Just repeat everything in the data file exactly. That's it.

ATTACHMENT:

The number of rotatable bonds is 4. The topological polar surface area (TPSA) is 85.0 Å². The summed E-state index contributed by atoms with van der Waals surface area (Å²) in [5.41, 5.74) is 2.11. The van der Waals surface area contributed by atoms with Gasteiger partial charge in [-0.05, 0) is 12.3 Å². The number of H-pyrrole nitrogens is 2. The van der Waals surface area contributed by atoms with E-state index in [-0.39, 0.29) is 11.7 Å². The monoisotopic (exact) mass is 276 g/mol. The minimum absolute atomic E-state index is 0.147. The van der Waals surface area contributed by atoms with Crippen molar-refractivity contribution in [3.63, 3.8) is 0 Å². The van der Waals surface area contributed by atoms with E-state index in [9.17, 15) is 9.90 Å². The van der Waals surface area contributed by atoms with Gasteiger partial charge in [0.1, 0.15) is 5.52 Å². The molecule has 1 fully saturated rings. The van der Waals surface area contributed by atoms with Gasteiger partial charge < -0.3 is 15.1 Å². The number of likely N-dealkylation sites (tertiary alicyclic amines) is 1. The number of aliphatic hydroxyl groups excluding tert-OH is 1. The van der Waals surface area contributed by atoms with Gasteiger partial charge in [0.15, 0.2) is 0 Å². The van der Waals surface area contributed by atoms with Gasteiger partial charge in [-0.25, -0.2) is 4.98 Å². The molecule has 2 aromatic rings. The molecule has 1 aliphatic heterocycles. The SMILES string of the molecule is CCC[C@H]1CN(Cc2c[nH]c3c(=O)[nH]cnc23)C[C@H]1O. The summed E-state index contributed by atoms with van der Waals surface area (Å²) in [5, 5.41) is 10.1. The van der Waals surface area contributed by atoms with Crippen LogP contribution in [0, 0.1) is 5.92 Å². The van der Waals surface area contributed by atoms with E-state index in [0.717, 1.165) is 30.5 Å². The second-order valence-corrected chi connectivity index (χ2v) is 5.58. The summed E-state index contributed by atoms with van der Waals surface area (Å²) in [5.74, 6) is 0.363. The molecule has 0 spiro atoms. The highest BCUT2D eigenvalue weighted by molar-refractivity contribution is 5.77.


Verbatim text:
The number of rotatable bonds is 4. The topological polar surface area (TPSA) is 85.0 Å². The summed E-state index contributed by atoms with van der Waals surface area (Å²) in [5.41, 5.74) is 2.11. The van der Waals surface area contributed by atoms with Gasteiger partial charge in [-0.05, 0) is 12.3 Å². The number of H-pyrrole nitrogens is 2. The van der Waals surface area contributed by atoms with E-state index in [-0.39, 0.29) is 11.7 Å². The monoisotopic (exact) mass is 276 g/mol. The minimum absolute atomic E-state index is 0.147. The van der Waals surface area contributed by atoms with Crippen molar-refractivity contribution in [3.63, 3.8) is 0 Å². The van der Waals surface area contributed by atoms with E-state index in [9.17, 15) is 9.90 Å². The van der Waals surface area contributed by atoms with Gasteiger partial charge in [0.1, 0.15) is 5.52 Å². The molecule has 1 fully saturated rings. The van der Waals surface area contributed by atoms with Gasteiger partial charge < -0.3 is 15.1 Å². The number of likely N-dealkylation sites (tertiary alicyclic amines) is 1. The number of aliphatic hydroxyl groups excluding tert-OH is 1. The van der Waals surface area contributed by atoms with Gasteiger partial charge in [0.15, 0.2) is 0 Å². The van der Waals surface area contributed by atoms with Gasteiger partial charge in [-0.25, -0.2) is 4.98 Å². The molecule has 2 aromatic rings. The molecule has 1 aliphatic heterocycles. The SMILES string of the molecule is CCC[C@H]1CN(Cc2c[nH]c3c(=O)[nH]cnc23)C[C@H]1O. The summed E-state index contributed by atoms with van der Waals surface area (Å²) in [5, 5.41) is 10.1. The van der Waals surface area contributed by atoms with Crippen LogP contribution in [0, 0.1) is 5.92 Å². The van der Waals surface area contributed by atoms with E-state index in [0.717, 1.165) is 30.5 Å². The second-order valence-corrected chi connectivity index (χ2v) is 5.58. The summed E-state index contributed by atoms with van der Waals surface area (Å²) in [5.74, 6) is 0.363. The molecule has 0 spiro atoms. The highest BCUT2D eigenvalue weighted by molar-refractivity contribution is 5.77.